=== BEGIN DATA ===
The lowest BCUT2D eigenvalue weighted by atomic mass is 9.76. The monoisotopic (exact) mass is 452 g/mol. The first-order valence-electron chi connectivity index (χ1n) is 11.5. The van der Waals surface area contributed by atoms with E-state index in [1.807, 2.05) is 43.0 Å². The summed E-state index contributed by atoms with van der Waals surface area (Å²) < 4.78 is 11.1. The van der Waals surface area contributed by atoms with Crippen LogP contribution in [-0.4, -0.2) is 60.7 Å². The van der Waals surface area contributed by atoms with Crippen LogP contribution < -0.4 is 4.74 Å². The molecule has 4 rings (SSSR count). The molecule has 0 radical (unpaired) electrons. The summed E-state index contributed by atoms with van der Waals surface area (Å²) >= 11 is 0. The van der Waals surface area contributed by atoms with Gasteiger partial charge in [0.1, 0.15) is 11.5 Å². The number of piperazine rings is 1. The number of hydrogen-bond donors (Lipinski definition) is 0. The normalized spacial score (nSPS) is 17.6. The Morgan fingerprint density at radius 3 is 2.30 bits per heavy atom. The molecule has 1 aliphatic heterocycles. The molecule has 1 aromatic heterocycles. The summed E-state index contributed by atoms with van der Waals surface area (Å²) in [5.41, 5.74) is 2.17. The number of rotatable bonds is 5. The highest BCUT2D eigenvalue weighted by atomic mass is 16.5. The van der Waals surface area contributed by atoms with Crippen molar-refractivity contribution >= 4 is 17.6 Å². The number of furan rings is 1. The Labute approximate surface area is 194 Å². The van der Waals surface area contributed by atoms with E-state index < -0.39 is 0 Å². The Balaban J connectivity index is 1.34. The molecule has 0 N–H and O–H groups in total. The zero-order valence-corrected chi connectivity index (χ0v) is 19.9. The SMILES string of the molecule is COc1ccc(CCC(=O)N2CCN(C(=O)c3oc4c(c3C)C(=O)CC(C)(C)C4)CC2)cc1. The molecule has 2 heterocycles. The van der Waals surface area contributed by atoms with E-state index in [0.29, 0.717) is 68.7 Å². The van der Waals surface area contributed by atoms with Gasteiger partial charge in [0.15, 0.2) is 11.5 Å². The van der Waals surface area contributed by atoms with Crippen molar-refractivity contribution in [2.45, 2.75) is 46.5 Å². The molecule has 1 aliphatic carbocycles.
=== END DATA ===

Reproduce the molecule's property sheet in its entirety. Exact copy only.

The lowest BCUT2D eigenvalue weighted by atomic mass is 9.76. The monoisotopic (exact) mass is 452 g/mol. The first-order valence-electron chi connectivity index (χ1n) is 11.5. The van der Waals surface area contributed by atoms with E-state index in [1.807, 2.05) is 43.0 Å². The summed E-state index contributed by atoms with van der Waals surface area (Å²) < 4.78 is 11.1. The van der Waals surface area contributed by atoms with Crippen LogP contribution in [-0.4, -0.2) is 60.7 Å². The van der Waals surface area contributed by atoms with Crippen LogP contribution < -0.4 is 4.74 Å². The molecule has 4 rings (SSSR count). The molecule has 0 radical (unpaired) electrons. The summed E-state index contributed by atoms with van der Waals surface area (Å²) >= 11 is 0. The van der Waals surface area contributed by atoms with Gasteiger partial charge in [0.1, 0.15) is 11.5 Å². The number of piperazine rings is 1. The number of hydrogen-bond donors (Lipinski definition) is 0. The normalized spacial score (nSPS) is 17.6. The Morgan fingerprint density at radius 3 is 2.30 bits per heavy atom. The molecule has 1 aliphatic heterocycles. The molecule has 1 aromatic heterocycles. The summed E-state index contributed by atoms with van der Waals surface area (Å²) in [5.41, 5.74) is 2.17. The number of rotatable bonds is 5. The highest BCUT2D eigenvalue weighted by atomic mass is 16.5. The van der Waals surface area contributed by atoms with Crippen molar-refractivity contribution >= 4 is 17.6 Å². The number of furan rings is 1. The Labute approximate surface area is 194 Å². The van der Waals surface area contributed by atoms with E-state index < -0.39 is 0 Å². The Balaban J connectivity index is 1.34. The molecule has 0 N–H and O–H groups in total. The zero-order valence-corrected chi connectivity index (χ0v) is 19.9. The SMILES string of the molecule is COc1ccc(CCC(=O)N2CCN(C(=O)c3oc4c(c3C)C(=O)CC(C)(C)C4)CC2)cc1. The molecule has 2 heterocycles. The van der Waals surface area contributed by atoms with E-state index in [0.29, 0.717) is 68.7 Å². The van der Waals surface area contributed by atoms with Gasteiger partial charge in [0.15, 0.2) is 11.5 Å². The van der Waals surface area contributed by atoms with Crippen molar-refractivity contribution in [2.45, 2.75) is 46.5 Å². The molecule has 1 aliphatic carbocycles.